Frequently, one needs more power in a chip of a given size. The question regarding IMS chip resistors then becomes whether or not to choose aluminum nitride (ALN) chips, or alumina (Al2O3) chips in the Super RCX family. In most cases, the answer depends on whether or not the power requirement is a couple of watts, or much more – e.g., 10-20W.

Before ALN is considered, however, we must first ask whether or not the customer is thermally managing the chips that need upgrading. If the answer is “yes” and 20
watts or more are needed in a small package, then ALN is the answer. If the customer is not thermally managing (or cannot), choosing ALN will not help, since ALN does not radiate heat any more readily than Al2O3. ALN is a much better conductor of heat than Al2O3, which makes it a great solution when a lot of power is needed and it also makes ALN a great alternative to BeO, especially when BeO is unacceptable for use, an ever more frequent occurrence.

ALN has a thermal conductivity (abbreviated: k) of about 170-180 W/meter°C, whereas Al2O3 has a k of about 25-28 W/meter°C. The value of k actually varies with the temperature of the material itself, but these values are adequate for discussion (BeO has a k of about 260 W/meter°C). This means that under identical conditions, ALN conducts heat approximately 6-7 times better than Al2O3.

In terms of thick film resistors, the advantage that ALN has over Al2O3 as a substrate is not realized unless the baseplate of the resistor is kept at a constant temperature, a technique otherwise described as providing an “infinite heat sink”, or keeping the base plate in a steady-state temperature condition. The lower the temperature, the more power the film can handle if the temperature of the film is kept below critical levels, which we have established at 150°C, when ambient air is 70°C in free air conditions.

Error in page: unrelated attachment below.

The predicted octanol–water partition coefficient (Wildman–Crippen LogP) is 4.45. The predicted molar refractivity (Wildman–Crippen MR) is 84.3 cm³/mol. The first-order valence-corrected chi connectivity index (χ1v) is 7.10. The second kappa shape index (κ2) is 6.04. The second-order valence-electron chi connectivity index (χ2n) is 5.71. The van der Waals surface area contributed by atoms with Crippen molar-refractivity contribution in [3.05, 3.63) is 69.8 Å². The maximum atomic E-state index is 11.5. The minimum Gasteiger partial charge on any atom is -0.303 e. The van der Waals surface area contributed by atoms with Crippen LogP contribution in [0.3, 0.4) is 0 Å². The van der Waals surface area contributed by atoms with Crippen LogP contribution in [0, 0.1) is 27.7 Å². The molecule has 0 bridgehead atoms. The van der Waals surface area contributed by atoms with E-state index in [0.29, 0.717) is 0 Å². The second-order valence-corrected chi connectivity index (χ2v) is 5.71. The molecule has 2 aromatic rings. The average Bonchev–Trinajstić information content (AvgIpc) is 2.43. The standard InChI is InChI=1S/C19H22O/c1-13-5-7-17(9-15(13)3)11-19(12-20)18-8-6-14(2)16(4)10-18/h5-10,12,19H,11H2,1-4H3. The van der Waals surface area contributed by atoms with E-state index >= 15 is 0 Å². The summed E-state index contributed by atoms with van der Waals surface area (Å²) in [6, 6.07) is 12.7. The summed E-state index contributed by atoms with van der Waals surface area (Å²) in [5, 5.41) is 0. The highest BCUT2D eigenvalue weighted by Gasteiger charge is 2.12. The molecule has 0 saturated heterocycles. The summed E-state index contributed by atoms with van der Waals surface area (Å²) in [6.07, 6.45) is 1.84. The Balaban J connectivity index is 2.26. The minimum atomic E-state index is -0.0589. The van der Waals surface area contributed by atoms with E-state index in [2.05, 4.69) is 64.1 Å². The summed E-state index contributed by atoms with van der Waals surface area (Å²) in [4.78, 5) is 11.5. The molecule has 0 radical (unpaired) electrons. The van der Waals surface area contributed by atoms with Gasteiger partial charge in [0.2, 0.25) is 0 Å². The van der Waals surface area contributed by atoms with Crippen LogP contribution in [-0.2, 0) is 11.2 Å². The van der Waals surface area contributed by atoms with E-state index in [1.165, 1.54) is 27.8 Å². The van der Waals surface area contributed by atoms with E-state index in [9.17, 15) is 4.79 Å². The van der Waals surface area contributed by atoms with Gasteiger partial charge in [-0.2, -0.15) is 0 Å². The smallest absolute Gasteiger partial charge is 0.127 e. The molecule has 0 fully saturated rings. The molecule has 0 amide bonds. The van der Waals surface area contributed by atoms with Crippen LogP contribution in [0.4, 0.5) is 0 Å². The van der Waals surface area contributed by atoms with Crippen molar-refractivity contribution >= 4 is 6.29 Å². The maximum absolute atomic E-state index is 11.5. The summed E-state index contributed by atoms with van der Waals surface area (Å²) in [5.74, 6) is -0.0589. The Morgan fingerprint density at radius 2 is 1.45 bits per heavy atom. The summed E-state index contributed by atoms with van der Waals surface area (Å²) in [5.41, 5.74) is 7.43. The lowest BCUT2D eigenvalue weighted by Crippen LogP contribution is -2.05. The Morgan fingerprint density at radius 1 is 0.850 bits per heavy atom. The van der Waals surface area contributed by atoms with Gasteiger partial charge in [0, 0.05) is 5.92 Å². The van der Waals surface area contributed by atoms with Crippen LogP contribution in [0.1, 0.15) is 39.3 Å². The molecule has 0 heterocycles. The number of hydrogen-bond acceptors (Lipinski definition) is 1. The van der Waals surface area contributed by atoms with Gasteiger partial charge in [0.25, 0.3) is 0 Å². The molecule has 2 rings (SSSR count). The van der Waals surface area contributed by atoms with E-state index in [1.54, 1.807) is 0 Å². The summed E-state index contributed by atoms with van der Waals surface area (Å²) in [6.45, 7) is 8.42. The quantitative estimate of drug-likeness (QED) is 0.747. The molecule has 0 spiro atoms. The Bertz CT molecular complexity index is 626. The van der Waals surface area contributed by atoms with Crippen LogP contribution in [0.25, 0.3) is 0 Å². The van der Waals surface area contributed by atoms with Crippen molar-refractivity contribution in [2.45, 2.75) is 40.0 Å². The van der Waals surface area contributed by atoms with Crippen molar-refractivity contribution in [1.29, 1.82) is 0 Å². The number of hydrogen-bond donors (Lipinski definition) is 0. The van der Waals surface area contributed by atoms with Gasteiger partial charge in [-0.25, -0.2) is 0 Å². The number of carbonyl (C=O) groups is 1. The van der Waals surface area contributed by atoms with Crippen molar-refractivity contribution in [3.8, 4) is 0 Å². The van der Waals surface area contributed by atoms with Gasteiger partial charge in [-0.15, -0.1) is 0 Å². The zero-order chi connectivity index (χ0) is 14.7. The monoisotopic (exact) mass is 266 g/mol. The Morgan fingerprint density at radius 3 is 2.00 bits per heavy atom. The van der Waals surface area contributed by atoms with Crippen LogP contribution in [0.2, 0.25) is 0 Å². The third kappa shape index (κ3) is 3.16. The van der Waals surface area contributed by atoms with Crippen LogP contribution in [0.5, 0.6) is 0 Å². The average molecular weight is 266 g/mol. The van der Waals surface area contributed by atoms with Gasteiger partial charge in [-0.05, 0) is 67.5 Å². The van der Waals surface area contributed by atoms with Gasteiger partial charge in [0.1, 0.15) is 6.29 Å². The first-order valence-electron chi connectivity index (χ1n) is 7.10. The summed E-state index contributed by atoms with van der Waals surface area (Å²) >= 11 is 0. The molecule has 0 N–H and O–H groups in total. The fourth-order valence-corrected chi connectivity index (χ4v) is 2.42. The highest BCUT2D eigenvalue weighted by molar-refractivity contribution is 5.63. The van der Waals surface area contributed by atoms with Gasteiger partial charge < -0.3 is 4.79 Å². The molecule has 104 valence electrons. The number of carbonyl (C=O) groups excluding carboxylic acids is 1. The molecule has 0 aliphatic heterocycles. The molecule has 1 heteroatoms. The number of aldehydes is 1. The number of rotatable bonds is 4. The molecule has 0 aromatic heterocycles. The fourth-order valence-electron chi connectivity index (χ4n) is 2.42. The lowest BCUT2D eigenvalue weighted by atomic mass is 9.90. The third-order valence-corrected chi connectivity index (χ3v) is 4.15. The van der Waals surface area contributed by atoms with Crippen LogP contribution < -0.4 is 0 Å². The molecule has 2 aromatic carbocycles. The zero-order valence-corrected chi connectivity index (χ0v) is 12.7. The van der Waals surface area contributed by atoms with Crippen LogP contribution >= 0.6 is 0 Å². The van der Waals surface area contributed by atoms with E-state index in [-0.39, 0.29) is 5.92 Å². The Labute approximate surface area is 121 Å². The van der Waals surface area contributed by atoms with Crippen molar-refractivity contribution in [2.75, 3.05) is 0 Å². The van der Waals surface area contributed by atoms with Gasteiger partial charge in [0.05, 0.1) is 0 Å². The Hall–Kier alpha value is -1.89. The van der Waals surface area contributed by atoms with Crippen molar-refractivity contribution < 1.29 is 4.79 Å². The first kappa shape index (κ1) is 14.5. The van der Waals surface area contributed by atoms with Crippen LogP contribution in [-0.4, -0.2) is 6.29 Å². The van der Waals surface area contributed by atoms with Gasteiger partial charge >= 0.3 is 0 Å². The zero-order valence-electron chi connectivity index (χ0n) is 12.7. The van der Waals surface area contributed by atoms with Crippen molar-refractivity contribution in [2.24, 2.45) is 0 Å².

If the resistor is mounted to a surface that does not conduct heat well, such as a different ceramic, FR-4, or another circuit board material, ALN’s advantage disappears. A sufficient and typical method by which most manufacturers provide a heat sink or thermal ground is shown in Figure 1.

heat sinking application

Figure 1
Typical heat sinking application. The ground plane is kept at a constant temperature, an approach known as an “infinite heat sink”

The vias are metallic connections that provide a thermal connection between the chip baseplate (or pads) and the ground plane. Note that the ground plane cannot be electrically grounded unless the chip is an SG style; this applies to both ALN and Al2O3 equally. If any
Al2O3 resistor is mounted to a thermally managed surface
(e.g., a heat sink kept at a constant temperature), it will handle much more power than its free air rating suggests.

Here is an example. A standard IMS 2512 chip (Al2O3) is being used in a free air (non-thermally managed) application. Its free air rating is 1W, which means that the chip will handle 1W of power regardless of what surface it is mounted to, provided that surface does not attain a temperature greater than the aforementioned 150°C.

power derating curves for ims AlN chips

The curves in Figure 2 show power derate data for IMS Aluminum Nitride (ALN) chip resistors of SG style. Data points were taken on ANX series